An introduction to

13th March 2018

Last month, I launched a brand new website: is a sort of “hub” for my freelance web development work. It’s where I promote my web development services and eventually it will be where I sell pre-made WordPress themes, but right now I’m still working on that one!

I’ve also started a blog over there to share tutorials, tips and tricks for all things web development, WordPress and digital tools. I started this second blog because I desperately wanted a space to write about web development, and I felt it needed to be separate from Empfire which is more of a personal blog.

I also felt like there was a need for quality tutorials on WordPress and web development that didn’t assume that someone had a load of coding knowledge. I kept seeing bloggers asking the same questions over and over again relating to the technical side of their blogs, and they always seemed afraid to make changes to their HTML and CSS by themselves. I wanted to support them and encourage them to get stuck in, do it themselves and learn a new skill along the way.

I sometimes feel like coding is made to seem like this really difficult thing that you have to be super clever to learn, and that you have to have a degree to be able to do it. But as someone who taught them self to code at the age of 14 (and I definitely don’t consider myself to be “super clever”) I know that this just isn’t the case. I want everyone to realise that coding is completely accessible to all!

Gosh, I feel like I’m getting very passionate over here!

Anyway, that’s why I started another website and blog.

My hope is that I can turn into a sustainable business for myself. I love building websites and teaching others how to do the same, and it would honestly be the dream to be able to make a living from doing this. So you know what? I’m going to give it ago!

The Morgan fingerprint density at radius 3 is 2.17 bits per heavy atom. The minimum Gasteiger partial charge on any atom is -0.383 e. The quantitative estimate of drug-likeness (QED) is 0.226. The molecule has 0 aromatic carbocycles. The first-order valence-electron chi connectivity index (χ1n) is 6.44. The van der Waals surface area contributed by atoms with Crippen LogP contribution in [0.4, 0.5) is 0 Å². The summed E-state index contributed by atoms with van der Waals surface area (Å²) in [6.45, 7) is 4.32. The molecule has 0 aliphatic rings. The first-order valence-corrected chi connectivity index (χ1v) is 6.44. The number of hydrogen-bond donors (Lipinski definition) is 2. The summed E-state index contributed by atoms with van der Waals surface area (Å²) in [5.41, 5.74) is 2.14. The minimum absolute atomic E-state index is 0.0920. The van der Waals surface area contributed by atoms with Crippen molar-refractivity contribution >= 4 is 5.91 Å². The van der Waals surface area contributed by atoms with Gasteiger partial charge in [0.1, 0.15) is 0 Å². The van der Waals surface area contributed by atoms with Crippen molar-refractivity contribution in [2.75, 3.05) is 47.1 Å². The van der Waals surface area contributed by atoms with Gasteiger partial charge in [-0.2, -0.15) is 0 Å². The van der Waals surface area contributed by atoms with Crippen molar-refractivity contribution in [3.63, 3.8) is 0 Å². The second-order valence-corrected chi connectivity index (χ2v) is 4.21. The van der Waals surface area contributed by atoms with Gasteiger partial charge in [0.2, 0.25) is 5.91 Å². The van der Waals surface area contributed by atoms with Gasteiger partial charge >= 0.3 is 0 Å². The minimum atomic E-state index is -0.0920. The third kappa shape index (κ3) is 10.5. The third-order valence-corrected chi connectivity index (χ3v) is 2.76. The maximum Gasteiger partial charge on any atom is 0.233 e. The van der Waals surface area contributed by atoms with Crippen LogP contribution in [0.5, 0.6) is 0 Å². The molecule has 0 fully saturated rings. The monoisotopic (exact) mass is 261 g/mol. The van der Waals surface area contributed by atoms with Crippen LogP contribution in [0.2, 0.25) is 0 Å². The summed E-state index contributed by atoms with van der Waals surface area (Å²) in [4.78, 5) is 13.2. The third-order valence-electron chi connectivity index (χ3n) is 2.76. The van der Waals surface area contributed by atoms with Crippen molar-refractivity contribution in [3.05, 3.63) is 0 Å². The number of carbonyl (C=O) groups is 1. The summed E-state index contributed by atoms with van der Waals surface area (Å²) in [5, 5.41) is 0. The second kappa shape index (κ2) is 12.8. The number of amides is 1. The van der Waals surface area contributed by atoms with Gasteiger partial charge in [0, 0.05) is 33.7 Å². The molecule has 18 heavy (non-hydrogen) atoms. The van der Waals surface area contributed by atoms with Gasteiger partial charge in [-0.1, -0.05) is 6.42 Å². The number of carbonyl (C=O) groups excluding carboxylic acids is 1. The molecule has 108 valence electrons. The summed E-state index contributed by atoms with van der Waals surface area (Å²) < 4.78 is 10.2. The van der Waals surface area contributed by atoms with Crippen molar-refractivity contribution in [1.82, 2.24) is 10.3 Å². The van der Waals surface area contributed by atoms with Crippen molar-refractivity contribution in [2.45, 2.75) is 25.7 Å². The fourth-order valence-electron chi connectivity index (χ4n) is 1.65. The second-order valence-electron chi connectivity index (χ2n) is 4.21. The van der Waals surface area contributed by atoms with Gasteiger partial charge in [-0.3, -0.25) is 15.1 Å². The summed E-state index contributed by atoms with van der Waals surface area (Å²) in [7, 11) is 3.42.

I have to be honest and say this wasn’t my plan when I quit my job at the end of last year. I had planned on taking a short break from work to focus on my health and happiness before finding myself another full-time developer job.

However, there was a part of me that really didn’t want to go back into full-time employment. There was a part of me that really wanted to try my hand at being a freelancer and starting my own business.

Working for myself is something I’ve thought about for years; particularly for health reasons.

I have hip dysplasia, and sadly my condition is going to get worse. I’m probably going to need a hip replacement in my early 30s, and then revisions every 15 years after that. And each time I have a revision my mobility is likely to get worse and worse.

I already experience pain in my hip on a daily basis, and it can be incredibly draining. And it’s not just my hip. My knee is now causing me problems because of all those years it’s had to overcompensate for my hip not working properly. I’m a 24 year old with the joints of a 60 year old.

Being able to manage my own time will allow me to go to the doctors when ever I need to. It will allow me to see specialists and get treatment quicker as I won’t have to wait for those allusive evening appointments. It will allow me to give myself a break when I’m struggling with the pain.

Working from home means that if I need to put my feet up and work from the sofa or my bed then I can. It means that I can get up and move around as much as like. It means I can do a work out and stretch in the middle of the day if my body craves it.

Here’s the thing; this might not work out. I might not like working for myself, or I might not make enough money. But I want to try. I don’t want to be left wondering “What if?” in 5 or 10 years time. I want to take a risk for the first time in my life! I want to step out of my comfort zone and try something else. And if it doesn’t work out and I have to find myself another job? Then that’s okay, because at least I tried.